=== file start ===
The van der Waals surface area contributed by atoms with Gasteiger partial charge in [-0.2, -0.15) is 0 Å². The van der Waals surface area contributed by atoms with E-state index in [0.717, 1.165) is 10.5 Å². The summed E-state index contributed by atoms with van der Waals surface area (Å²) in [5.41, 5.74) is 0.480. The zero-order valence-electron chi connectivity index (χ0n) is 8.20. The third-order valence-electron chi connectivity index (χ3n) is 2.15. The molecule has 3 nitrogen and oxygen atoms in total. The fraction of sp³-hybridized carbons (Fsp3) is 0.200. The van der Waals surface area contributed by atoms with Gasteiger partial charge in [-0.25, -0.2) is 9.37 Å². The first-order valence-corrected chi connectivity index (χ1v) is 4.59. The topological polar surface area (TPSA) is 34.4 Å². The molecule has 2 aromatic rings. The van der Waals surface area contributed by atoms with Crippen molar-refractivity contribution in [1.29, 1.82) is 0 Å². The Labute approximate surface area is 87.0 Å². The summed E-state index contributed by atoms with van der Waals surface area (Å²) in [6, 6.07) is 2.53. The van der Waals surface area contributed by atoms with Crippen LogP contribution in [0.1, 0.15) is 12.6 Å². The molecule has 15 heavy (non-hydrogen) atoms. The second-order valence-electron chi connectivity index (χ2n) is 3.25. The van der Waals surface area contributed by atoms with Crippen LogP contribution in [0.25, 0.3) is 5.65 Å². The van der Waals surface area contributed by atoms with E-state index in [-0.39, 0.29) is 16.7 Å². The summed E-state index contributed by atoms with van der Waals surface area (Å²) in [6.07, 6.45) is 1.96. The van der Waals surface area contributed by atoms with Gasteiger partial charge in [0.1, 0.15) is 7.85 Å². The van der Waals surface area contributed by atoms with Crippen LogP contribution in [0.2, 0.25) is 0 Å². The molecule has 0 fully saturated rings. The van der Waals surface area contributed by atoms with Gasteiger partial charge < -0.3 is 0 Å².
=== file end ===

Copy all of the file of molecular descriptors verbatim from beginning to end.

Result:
The van der Waals surface area contributed by atoms with Gasteiger partial charge in [-0.2, -0.15) is 0 Å². The van der Waals surface area contributed by atoms with E-state index in [0.717, 1.165) is 10.5 Å². The summed E-state index contributed by atoms with van der Waals surface area (Å²) in [5.41, 5.74) is 0.480. The zero-order valence-electron chi connectivity index (χ0n) is 8.20. The third-order valence-electron chi connectivity index (χ3n) is 2.15. The molecule has 3 nitrogen and oxygen atoms in total. The fraction of sp³-hybridized carbons (Fsp3) is 0.200. The van der Waals surface area contributed by atoms with Gasteiger partial charge in [-0.25, -0.2) is 9.37 Å². The first-order valence-corrected chi connectivity index (χ1v) is 4.59. The topological polar surface area (TPSA) is 34.4 Å². The molecule has 2 aromatic rings. The van der Waals surface area contributed by atoms with Crippen molar-refractivity contribution in [1.29, 1.82) is 0 Å². The Labute approximate surface area is 87.0 Å². The summed E-state index contributed by atoms with van der Waals surface area (Å²) in [6, 6.07) is 2.53. The van der Waals surface area contributed by atoms with Crippen LogP contribution in [0.1, 0.15) is 12.6 Å². The molecule has 15 heavy (non-hydrogen) atoms. The second-order valence-electron chi connectivity index (χ2n) is 3.25. The van der Waals surface area contributed by atoms with Crippen LogP contribution in [0.25, 0.3) is 5.65 Å². The van der Waals surface area contributed by atoms with E-state index in [-0.39, 0.29) is 16.7 Å². The summed E-state index contributed by atoms with van der Waals surface area (Å²) in [6.07, 6.45) is 1.96. The van der Waals surface area contributed by atoms with Gasteiger partial charge in [0.1, 0.15) is 7.85 Å². The van der Waals surface area contributed by atoms with Crippen LogP contribution in [0.2, 0.25) is 0 Å². The molecule has 0 fully saturated rings. The van der Waals surface area contributed by atoms with Gasteiger partial charge < -0.3 is 0 Å².